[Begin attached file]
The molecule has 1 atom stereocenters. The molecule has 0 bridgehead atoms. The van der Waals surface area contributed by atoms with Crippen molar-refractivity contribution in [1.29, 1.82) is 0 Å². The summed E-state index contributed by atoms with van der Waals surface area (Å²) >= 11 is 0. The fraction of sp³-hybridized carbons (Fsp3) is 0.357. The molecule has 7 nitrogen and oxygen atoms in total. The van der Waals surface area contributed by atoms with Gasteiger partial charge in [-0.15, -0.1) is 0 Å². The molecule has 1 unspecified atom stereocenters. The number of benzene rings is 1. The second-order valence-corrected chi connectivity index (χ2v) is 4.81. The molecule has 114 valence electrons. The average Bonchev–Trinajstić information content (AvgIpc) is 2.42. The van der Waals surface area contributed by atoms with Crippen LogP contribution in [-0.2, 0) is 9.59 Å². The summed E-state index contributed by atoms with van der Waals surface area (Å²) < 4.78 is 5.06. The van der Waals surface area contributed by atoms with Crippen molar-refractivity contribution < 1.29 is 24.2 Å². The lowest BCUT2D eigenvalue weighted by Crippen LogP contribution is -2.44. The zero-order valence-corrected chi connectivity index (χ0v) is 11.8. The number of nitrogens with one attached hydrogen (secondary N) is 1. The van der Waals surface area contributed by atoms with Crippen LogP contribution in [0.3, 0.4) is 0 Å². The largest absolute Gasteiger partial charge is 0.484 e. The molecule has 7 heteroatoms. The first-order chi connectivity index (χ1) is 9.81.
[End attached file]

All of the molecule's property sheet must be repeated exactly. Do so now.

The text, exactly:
The molecule has 1 atom stereocenters. The molecule has 0 bridgehead atoms. The van der Waals surface area contributed by atoms with Crippen molar-refractivity contribution in [1.29, 1.82) is 0 Å². The summed E-state index contributed by atoms with van der Waals surface area (Å²) >= 11 is 0. The fraction of sp³-hybridized carbons (Fsp3) is 0.357. The molecule has 7 nitrogen and oxygen atoms in total. The van der Waals surface area contributed by atoms with Gasteiger partial charge in [-0.15, -0.1) is 0 Å². The molecule has 1 unspecified atom stereocenters. The number of benzene rings is 1. The second-order valence-corrected chi connectivity index (χ2v) is 4.81. The molecule has 114 valence electrons. The average Bonchev–Trinajstić information content (AvgIpc) is 2.42. The van der Waals surface area contributed by atoms with Crippen LogP contribution in [-0.2, 0) is 9.59 Å². The summed E-state index contributed by atoms with van der Waals surface area (Å²) < 4.78 is 5.06. The van der Waals surface area contributed by atoms with Crippen molar-refractivity contribution < 1.29 is 24.2 Å². The lowest BCUT2D eigenvalue weighted by Crippen LogP contribution is -2.44. The zero-order valence-corrected chi connectivity index (χ0v) is 11.8. The number of nitrogens with one attached hydrogen (secondary N) is 1. The van der Waals surface area contributed by atoms with Crippen LogP contribution in [0.3, 0.4) is 0 Å². The largest absolute Gasteiger partial charge is 0.484 e. The molecule has 7 heteroatoms. The first-order chi connectivity index (χ1) is 9.81.